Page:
“What this research shows is what you might expect, that the old-guard pension industry lines their pockets at your expense, and relies on apathy and expensive TV ads to make you feel ok about it. What is a surprise is how massive the numbers are. This is money that should support your quality of life in retirement, or help secure your children’s future. 

“But now there is a choice. With our simple transparent flat fee, charges stay the same whatever the size of your retirement pot, and as your hard-earned wealth grows, you keep it.”

Most expensive

The most expensive of the options was Standard Life. Switching from the Standard Life SIPP to interactive investor could save our 38-year-old £94,800 over the next 30 years – but with the usual caveats pointed out by Moira O’Neill. 

The table below shows the potential cost savings of switching to interactive investor for a 38-year-old with an accumulated pension pot of £100,000* contributing £10,000 a year into their pension, invested in funds, for the following 30 years and retiring at 68. 

A 100% funds portfolio with an ongoing charge (OCF) of 0.66%

SIPP All Funds - 0.66% OCF
Provider Funds Portfolio Value Funds Value Difference
Interactive Investor SIPP £1,104,900 £0
Vanguard Personal Pension £1,098,500 -£6,400
AJ Bell YouInvest SIPP £1,079,400 -£25,500
Scottish Widows Retirement   Account £1,071,500 -£33,400
Fidelity Personal Investing   SIPP £1,071,400 -£33,500
Barclays Smart Investor SIPP   Account £1,065,800 -£39,000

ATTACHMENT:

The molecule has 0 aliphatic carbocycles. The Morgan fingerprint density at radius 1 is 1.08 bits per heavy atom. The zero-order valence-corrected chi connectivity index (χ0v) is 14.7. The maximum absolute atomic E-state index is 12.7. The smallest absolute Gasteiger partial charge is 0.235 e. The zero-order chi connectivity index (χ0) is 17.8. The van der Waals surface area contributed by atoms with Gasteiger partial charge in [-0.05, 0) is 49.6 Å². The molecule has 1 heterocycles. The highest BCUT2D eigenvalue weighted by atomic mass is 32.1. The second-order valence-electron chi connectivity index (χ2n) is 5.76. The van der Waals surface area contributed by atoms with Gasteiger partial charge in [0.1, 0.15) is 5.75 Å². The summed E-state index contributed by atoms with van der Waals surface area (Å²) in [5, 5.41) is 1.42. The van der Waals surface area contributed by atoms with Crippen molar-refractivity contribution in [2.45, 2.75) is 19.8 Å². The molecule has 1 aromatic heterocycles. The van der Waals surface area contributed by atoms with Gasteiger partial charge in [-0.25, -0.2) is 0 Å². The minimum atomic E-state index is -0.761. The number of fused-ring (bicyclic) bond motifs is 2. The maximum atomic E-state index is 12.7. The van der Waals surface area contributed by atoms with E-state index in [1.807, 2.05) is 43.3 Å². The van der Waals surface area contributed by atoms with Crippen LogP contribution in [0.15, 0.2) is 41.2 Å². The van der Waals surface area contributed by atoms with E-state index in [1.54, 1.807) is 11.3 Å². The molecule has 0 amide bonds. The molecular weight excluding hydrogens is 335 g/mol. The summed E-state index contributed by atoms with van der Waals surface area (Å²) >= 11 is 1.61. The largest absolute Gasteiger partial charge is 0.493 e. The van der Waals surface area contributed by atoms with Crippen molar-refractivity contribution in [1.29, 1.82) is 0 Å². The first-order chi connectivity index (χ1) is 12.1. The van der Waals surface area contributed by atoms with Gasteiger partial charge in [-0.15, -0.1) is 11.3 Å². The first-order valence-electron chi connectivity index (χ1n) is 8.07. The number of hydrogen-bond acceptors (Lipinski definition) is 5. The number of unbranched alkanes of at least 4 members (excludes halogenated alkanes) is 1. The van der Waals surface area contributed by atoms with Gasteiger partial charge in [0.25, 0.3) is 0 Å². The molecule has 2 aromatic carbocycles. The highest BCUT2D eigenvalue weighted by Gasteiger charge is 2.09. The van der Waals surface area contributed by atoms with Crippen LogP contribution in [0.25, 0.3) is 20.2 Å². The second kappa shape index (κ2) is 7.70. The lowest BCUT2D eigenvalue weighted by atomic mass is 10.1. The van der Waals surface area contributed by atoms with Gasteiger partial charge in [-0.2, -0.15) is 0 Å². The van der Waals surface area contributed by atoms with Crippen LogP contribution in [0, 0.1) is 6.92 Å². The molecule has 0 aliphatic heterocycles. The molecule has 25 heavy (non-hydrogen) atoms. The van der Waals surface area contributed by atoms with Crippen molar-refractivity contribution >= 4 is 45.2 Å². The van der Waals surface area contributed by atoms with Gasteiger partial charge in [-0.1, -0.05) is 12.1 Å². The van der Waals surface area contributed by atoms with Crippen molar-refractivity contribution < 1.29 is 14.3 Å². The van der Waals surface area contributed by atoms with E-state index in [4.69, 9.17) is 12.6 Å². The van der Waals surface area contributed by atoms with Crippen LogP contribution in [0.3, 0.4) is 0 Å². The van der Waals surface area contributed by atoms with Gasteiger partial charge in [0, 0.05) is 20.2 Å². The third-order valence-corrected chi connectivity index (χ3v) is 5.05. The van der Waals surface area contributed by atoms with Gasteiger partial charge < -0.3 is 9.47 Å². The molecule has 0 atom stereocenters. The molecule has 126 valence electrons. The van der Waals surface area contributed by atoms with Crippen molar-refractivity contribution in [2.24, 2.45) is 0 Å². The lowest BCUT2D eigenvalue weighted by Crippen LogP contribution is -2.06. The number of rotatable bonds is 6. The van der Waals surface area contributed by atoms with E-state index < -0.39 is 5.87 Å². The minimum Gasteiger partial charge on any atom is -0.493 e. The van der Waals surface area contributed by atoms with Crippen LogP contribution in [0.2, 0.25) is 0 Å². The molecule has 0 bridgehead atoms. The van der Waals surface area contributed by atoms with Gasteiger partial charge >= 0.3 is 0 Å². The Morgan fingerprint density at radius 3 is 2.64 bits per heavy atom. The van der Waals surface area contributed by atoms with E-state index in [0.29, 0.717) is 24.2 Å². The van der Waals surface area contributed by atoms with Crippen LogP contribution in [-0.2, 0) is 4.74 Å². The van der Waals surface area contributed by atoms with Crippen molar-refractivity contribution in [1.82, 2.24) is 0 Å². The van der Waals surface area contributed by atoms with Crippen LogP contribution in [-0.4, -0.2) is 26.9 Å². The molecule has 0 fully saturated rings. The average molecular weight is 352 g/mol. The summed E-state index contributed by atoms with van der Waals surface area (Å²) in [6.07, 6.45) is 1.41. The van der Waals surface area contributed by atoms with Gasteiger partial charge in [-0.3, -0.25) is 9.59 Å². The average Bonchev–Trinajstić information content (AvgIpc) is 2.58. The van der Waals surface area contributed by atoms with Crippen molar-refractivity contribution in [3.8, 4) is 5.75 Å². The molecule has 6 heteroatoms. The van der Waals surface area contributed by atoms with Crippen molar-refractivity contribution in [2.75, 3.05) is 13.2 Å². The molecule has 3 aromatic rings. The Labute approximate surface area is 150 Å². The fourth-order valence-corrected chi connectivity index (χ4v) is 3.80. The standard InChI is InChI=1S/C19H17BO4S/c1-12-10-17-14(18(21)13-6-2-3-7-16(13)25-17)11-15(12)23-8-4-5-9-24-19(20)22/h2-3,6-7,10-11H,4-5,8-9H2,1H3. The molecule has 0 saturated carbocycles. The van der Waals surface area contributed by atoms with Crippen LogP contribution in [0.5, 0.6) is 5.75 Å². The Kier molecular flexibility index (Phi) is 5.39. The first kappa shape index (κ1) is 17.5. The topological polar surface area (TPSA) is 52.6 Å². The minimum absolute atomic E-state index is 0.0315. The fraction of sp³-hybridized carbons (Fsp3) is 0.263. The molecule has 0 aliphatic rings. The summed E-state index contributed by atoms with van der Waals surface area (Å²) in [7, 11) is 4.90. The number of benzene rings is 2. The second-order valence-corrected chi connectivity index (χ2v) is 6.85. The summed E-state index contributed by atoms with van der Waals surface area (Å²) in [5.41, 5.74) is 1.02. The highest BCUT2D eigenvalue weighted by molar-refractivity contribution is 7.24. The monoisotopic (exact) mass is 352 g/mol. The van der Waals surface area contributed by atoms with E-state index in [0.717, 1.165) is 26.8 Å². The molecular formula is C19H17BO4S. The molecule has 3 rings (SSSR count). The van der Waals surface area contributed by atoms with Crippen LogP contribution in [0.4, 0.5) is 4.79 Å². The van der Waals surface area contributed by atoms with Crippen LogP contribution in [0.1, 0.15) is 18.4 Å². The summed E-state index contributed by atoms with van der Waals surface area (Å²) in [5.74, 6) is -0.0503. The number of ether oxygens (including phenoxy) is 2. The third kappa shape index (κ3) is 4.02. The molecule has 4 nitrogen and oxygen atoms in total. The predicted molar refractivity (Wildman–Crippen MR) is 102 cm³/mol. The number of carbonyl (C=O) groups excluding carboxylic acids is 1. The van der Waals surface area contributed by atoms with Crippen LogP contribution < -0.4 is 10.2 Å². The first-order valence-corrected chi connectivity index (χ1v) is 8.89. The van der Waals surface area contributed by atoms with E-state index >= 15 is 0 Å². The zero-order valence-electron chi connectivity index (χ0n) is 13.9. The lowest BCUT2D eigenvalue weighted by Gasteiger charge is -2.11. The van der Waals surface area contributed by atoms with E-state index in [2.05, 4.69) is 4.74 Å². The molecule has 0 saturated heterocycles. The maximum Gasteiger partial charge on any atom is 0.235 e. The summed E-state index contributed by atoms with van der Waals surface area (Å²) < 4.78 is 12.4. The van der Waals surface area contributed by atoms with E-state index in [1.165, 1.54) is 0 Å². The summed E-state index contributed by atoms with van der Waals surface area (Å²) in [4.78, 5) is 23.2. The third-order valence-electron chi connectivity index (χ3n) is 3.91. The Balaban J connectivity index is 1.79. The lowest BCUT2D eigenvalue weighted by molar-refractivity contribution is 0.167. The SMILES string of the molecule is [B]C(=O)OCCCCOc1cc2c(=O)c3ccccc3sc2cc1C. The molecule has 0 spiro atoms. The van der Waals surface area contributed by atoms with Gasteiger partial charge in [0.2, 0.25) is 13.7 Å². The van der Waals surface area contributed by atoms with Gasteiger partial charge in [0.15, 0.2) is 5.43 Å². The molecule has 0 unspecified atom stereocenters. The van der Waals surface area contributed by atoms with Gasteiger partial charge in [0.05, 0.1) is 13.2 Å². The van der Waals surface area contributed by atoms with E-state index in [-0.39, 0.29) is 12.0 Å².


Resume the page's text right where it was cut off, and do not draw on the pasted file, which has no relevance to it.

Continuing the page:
Aviva Personal Pension £1,061,500 -£43,300
Hargreaves Lansdown SIPP £1,041,500 -£63,300
Standard Life SIPP £1,010,000 -£94,800

See “notes to editors” for basis of calculations. “Funds value difference” shows the cost savings from switching to interactive investor’s flat fee model, and assumes the money saved each year is invested.

Moira O’Neill, Head of Personal Finance, interactive investor, continues: “Where you are best served as a pension saver depends on a lot of factors, including how much you have to start with. The comparisons we’ve commissioned put specialist investment platforms toe to toe against the life insurance companies. 

“Before switching out of any life company scheme check that you are not losing any benefits. For example some older life company pension plans, especially those you may have accessed through your workplace, come with an option to withdraw more than 25% as a tax-free cash lump sum or with generous guaranteed annuity rates. But for many there are potentially big savings to be made.”

These articles are provided for information purposes only. Occasionally, an opinion about whether to buy or sell a specific investment may be provided by third parties. The content is not intended to be a personal recommendation, and is not provided based on an assessment of your investing knowledge and experience, your financial situation or your investment objectives. The value of your investments, and the income derived from them, may go down as well as up. You may not get back all the money that you invest. The investments referred to in this article may not be suitable for all investors, and if in doubt, an investor should seek advice from a qualified investment adviser.

Full performance can be found on the company or index summary page on the interactive investor website. Simply click on the company's or index name highlighted in the article.